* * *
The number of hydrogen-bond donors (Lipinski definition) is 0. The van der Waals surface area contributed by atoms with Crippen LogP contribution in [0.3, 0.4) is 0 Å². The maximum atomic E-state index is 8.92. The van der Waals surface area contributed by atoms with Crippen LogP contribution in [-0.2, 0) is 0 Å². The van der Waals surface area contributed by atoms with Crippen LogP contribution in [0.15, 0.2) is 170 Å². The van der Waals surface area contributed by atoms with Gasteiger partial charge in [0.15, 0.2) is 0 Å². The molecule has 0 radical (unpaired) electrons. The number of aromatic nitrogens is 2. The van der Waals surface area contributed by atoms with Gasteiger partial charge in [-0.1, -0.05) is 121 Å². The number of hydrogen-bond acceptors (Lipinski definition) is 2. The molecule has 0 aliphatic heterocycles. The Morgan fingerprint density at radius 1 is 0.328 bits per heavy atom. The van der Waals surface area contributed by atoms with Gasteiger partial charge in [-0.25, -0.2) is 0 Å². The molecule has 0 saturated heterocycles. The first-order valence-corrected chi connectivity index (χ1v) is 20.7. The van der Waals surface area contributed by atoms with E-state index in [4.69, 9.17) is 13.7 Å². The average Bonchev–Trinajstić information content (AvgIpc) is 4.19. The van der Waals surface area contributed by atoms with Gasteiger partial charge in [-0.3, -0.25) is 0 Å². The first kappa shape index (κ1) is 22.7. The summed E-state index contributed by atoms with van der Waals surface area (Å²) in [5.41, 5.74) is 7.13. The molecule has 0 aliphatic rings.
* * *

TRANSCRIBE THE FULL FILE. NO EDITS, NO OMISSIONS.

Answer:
The number of hydrogen-bond donors (Lipinski definition) is 0. The van der Waals surface area contributed by atoms with Crippen LogP contribution in [0.3, 0.4) is 0 Å². The maximum atomic E-state index is 8.92. The van der Waals surface area contributed by atoms with Crippen LogP contribution in [-0.2, 0) is 0 Å². The van der Waals surface area contributed by atoms with Crippen LogP contribution in [0.15, 0.2) is 170 Å². The van der Waals surface area contributed by atoms with Gasteiger partial charge in [0.15, 0.2) is 0 Å². The molecule has 0 radical (unpaired) electrons. The number of aromatic nitrogens is 2. The van der Waals surface area contributed by atoms with Gasteiger partial charge in [-0.1, -0.05) is 121 Å². The number of hydrogen-bond acceptors (Lipinski definition) is 2. The molecule has 0 aliphatic heterocycles. The Morgan fingerprint density at radius 1 is 0.328 bits per heavy atom. The van der Waals surface area contributed by atoms with Gasteiger partial charge in [-0.25, -0.2) is 0 Å². The molecule has 0 saturated heterocycles. The first-order valence-corrected chi connectivity index (χ1v) is 20.7. The van der Waals surface area contributed by atoms with E-state index in [4.69, 9.17) is 13.7 Å². The average Bonchev–Trinajstić information content (AvgIpc) is 4.19. The van der Waals surface area contributed by atoms with Gasteiger partial charge in [-0.3, -0.25) is 0 Å². The first kappa shape index (κ1) is 22.7. The summed E-state index contributed by atoms with van der Waals surface area (Å²) in [5.41, 5.74) is 7.13. The molecule has 0 aliphatic rings.